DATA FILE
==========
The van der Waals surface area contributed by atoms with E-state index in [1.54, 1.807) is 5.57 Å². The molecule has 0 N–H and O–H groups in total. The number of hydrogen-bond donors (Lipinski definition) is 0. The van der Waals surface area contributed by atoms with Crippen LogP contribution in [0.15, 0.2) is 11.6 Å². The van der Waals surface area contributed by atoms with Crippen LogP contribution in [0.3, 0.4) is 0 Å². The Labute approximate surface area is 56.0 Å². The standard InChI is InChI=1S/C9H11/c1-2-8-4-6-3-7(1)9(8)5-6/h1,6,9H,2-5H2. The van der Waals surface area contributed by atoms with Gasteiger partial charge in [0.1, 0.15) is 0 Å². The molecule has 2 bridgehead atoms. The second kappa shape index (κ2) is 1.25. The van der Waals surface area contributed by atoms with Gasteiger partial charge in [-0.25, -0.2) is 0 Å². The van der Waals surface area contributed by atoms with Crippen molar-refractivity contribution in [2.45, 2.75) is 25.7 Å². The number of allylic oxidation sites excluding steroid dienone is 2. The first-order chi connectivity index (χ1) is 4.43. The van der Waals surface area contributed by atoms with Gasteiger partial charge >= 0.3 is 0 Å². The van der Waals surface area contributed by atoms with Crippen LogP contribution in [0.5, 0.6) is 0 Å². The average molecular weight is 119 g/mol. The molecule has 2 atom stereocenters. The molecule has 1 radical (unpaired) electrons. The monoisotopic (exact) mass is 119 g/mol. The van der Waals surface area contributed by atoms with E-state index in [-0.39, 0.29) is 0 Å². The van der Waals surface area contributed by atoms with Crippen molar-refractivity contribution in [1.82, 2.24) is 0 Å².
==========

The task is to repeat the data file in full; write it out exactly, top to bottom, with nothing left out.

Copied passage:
The van der Waals surface area contributed by atoms with E-state index in [1.54, 1.807) is 5.57 Å². The molecule has 0 N–H and O–H groups in total. The number of hydrogen-bond donors (Lipinski definition) is 0. The van der Waals surface area contributed by atoms with Crippen LogP contribution in [0.15, 0.2) is 11.6 Å². The van der Waals surface area contributed by atoms with Crippen LogP contribution in [0.3, 0.4) is 0 Å². The Labute approximate surface area is 56.0 Å². The standard InChI is InChI=1S/C9H11/c1-2-8-4-6-3-7(1)9(8)5-6/h1,6,9H,2-5H2. The van der Waals surface area contributed by atoms with Gasteiger partial charge in [0.1, 0.15) is 0 Å². The molecule has 2 bridgehead atoms. The second kappa shape index (κ2) is 1.25. The van der Waals surface area contributed by atoms with Gasteiger partial charge in [-0.25, -0.2) is 0 Å². The van der Waals surface area contributed by atoms with Crippen molar-refractivity contribution in [2.45, 2.75) is 25.7 Å². The number of allylic oxidation sites excluding steroid dienone is 2. The first-order chi connectivity index (χ1) is 4.43. The van der Waals surface area contributed by atoms with Gasteiger partial charge >= 0.3 is 0 Å². The van der Waals surface area contributed by atoms with Crippen LogP contribution in [0.5, 0.6) is 0 Å². The average molecular weight is 119 g/mol. The molecule has 2 atom stereocenters. The molecule has 1 radical (unpaired) electrons. The monoisotopic (exact) mass is 119 g/mol. The van der Waals surface area contributed by atoms with E-state index in [-0.39, 0.29) is 0 Å². The van der Waals surface area contributed by atoms with Crippen molar-refractivity contribution in [1.82, 2.24) is 0 Å².